We’ve had enough of digital monopolies and surveillance capitalism. We want an alternative world that works for everyone, just like the original intention of the web and net.
We seek a world of open platforms and protocols with real choices of applications and services for people. We care about privacy, transparency and autonomy. Our tools and organisations should fundamentally be accountable and resilient.
Indeed, Shadow Internet has a negative connotation to some.
It's not easy to explain Tribler quickly. Basically we have a fully
plus are doing anonymous streaming tests now.
Tribler is not merely a streaming Bittorrent client, we build various things on
top of our P2P distributed database, such a wiki-style editing of metadata.
We do not use the TOR network, we enhanced their protocol to make
it compatible with our NAT puncturing techniques.
Overview paper: http://sigmm.org/records/records1201/featured03.html
About the merit of Bittorrent..
Our framework offers generic SOCKS5 interface, so other apps can also use it.
If you are referring to the hops versus download speed graph..
> Also what is the point of that graph on that last link - what are you trying to communicate to the user? And why are you using a line graph to plot a discrete variable? Under what circumstance would you want to use a 1- or 2-hop circuit, and how are you communicating this choice to the user in the UI?
This is just the result of an initial measurement with people on
our forum. This was our first indication that our method could yield
6x or 8x the download speeds of Tor. We now have run test with 8-hops.
It all depends on people also donating bandwidth when they use
Several phd students worked on improving our indirect reciprocity mechanism
over the past 7 years. See initial work with Harvard and recent code:
On 21 March 2014 15:56, Paul Frazee <email@example.com> wrote:
> Hey Johan,
> Can you sell us/me on Tribler a bit? Looks like it's a bittorrent client
> that you're putting behind TOR, plus an over-the-local-wifi feature. The two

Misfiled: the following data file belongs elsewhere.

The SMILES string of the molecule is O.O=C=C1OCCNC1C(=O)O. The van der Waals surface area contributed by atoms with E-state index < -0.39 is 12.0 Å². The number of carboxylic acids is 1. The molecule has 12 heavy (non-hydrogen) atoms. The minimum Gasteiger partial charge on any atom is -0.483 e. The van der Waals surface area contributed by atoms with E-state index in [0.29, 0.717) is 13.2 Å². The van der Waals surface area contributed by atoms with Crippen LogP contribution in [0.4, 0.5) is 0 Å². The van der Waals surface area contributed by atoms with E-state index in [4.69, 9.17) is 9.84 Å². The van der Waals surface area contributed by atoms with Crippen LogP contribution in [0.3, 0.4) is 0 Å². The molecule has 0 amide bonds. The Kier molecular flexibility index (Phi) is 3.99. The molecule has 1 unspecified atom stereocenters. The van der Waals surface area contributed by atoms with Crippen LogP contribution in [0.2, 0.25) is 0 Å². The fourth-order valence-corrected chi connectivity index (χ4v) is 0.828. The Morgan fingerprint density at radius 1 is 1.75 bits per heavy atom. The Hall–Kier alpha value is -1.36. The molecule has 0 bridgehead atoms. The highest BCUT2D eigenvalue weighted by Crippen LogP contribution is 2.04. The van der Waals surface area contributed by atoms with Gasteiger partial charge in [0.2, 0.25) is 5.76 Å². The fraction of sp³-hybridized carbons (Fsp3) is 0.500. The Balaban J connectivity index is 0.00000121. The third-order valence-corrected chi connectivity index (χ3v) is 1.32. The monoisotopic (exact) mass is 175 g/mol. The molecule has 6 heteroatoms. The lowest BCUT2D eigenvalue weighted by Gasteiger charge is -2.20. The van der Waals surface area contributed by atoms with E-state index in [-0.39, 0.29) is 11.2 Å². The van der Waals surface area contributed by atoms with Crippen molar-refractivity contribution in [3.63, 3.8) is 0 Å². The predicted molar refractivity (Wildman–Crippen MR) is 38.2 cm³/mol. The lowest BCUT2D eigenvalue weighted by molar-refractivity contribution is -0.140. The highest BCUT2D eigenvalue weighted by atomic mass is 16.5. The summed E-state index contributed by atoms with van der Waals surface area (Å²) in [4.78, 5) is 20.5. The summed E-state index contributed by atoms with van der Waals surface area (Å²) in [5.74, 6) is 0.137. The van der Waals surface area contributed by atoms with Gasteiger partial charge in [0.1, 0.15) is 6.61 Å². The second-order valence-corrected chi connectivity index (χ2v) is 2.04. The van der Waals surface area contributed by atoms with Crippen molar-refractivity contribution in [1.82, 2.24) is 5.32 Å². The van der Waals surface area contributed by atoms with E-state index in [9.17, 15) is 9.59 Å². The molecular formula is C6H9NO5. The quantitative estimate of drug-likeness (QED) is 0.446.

> things I wonder: what's the merit of bittorrent as a replacement
> communication structure when applications don't communicate via
> file-sharing, and would this perform well enough to make it useful now?
> Also second Ximin's thoughts on the use of negative-sounding terms.
> Be well,
> Paul F
> On Fri, Mar 21, 2014 at 9:43 AM, Johan Pouwelse <firstname.lastname@example.org> wrote:
>> Hi All,
>> Re-decentralize takes a lot of effort and money.
>> We're aiming to get a share of $2.75 million of funds being handed out
>> by the Knight Foundation and spend it on the good cause.
>> However we need your help to get it.
>> Our entry:
>> Please create an account at this website, upvote and discuss our entry!
>> We really could the funds for a few extra pair of hands in the team.
>> This is not illegal astroturfing, they only fund initiatives with proven
>> deep community roots. Please re-tweet..
>> For the past 16 years I have been working with my research team on
>> privacy-enhancing technology, today in a capacity as an associate
>> So far we had 1.4 million installs of our Tribler software.
>> Now we're got the TOR wire specs operational in Beta with
>> modifications for UDP support.
>> Plus backwards compatibility and anonymous streaming from existing
>> Bittorrent swarms.
>> Next step is expanding our Android port and enhance our NFC sync
>> Tech docs:
>> Our promo text: The Shadow Internet - a censorship-free communication
>> The shadow Internet is an alternative communication infrastructure.
>> Under active development for several years, it's specifically crafted
>> to be resilient to sniffing, blocking, filtering and shutdown. A place
>> for free expression and [...]
>> Thank you for your help! Â -johan.